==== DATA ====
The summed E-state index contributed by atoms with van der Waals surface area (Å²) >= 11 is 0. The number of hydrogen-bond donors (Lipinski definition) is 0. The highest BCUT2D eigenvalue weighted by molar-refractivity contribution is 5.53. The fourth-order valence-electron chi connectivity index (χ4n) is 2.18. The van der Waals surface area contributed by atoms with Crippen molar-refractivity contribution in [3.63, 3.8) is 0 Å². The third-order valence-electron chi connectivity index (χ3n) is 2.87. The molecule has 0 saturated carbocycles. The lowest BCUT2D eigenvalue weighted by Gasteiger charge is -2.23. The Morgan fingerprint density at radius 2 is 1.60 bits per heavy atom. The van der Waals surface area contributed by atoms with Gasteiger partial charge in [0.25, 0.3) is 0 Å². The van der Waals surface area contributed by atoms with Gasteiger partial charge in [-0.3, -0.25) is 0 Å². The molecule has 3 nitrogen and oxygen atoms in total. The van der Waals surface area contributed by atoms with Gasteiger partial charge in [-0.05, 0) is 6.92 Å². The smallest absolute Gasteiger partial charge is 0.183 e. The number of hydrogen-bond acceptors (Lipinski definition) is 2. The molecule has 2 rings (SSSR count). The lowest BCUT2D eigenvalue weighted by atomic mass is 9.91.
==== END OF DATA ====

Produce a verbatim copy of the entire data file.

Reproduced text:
The summed E-state index contributed by atoms with van der Waals surface area (Å²) >= 11 is 0. The number of hydrogen-bond donors (Lipinski definition) is 0. The highest BCUT2D eigenvalue weighted by molar-refractivity contribution is 5.53. The fourth-order valence-electron chi connectivity index (χ4n) is 2.18. The van der Waals surface area contributed by atoms with Crippen molar-refractivity contribution in [3.63, 3.8) is 0 Å². The third-order valence-electron chi connectivity index (χ3n) is 2.87. The molecule has 0 saturated carbocycles. The lowest BCUT2D eigenvalue weighted by Gasteiger charge is -2.23. The Morgan fingerprint density at radius 2 is 1.60 bits per heavy atom. The van der Waals surface area contributed by atoms with Gasteiger partial charge in [0.25, 0.3) is 0 Å². The van der Waals surface area contributed by atoms with Gasteiger partial charge in [-0.3, -0.25) is 0 Å². The molecule has 3 nitrogen and oxygen atoms in total. The van der Waals surface area contributed by atoms with Gasteiger partial charge in [-0.05, 0) is 6.92 Å². The smallest absolute Gasteiger partial charge is 0.183 e. The number of hydrogen-bond acceptors (Lipinski definition) is 2. The molecule has 2 rings (SSSR count). The lowest BCUT2D eigenvalue weighted by atomic mass is 9.91.